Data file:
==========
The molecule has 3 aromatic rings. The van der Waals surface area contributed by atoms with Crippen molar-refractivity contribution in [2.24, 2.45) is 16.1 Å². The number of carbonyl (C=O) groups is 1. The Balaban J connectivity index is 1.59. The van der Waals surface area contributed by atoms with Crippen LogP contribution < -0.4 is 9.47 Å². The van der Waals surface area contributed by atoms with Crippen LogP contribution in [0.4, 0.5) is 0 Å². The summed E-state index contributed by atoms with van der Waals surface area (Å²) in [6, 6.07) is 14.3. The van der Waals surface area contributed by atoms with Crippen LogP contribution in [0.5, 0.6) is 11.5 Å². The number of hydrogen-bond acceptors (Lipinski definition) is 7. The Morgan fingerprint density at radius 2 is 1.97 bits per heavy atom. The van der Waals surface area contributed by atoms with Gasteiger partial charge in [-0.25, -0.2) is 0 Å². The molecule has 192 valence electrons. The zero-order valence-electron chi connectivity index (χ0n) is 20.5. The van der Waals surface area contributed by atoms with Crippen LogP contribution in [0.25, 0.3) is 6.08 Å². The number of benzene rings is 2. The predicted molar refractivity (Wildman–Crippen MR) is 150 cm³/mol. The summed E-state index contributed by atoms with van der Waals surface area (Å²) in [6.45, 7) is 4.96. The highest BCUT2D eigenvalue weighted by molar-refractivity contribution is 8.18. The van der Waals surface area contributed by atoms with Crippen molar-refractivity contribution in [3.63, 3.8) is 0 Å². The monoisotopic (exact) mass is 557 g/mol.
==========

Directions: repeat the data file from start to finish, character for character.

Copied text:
The molecule has 3 aromatic rings. The van der Waals surface area contributed by atoms with Crippen molar-refractivity contribution in [2.24, 2.45) is 16.1 Å². The number of carbonyl (C=O) groups is 1. The Balaban J connectivity index is 1.59. The van der Waals surface area contributed by atoms with Crippen LogP contribution < -0.4 is 9.47 Å². The van der Waals surface area contributed by atoms with Crippen LogP contribution in [0.4, 0.5) is 0 Å². The summed E-state index contributed by atoms with van der Waals surface area (Å²) in [6, 6.07) is 14.3. The van der Waals surface area contributed by atoms with Crippen LogP contribution in [0.5, 0.6) is 11.5 Å². The number of hydrogen-bond acceptors (Lipinski definition) is 7. The Morgan fingerprint density at radius 2 is 1.97 bits per heavy atom. The van der Waals surface area contributed by atoms with Gasteiger partial charge in [-0.25, -0.2) is 0 Å². The molecule has 192 valence electrons. The zero-order valence-electron chi connectivity index (χ0n) is 20.5. The van der Waals surface area contributed by atoms with Crippen LogP contribution in [0.25, 0.3) is 6.08 Å². The number of benzene rings is 2. The predicted molar refractivity (Wildman–Crippen MR) is 150 cm³/mol. The summed E-state index contributed by atoms with van der Waals surface area (Å²) in [6.45, 7) is 4.96. The highest BCUT2D eigenvalue weighted by molar-refractivity contribution is 8.18. The van der Waals surface area contributed by atoms with Crippen molar-refractivity contribution in [3.63, 3.8) is 0 Å². The monoisotopic (exact) mass is 557 g/mol.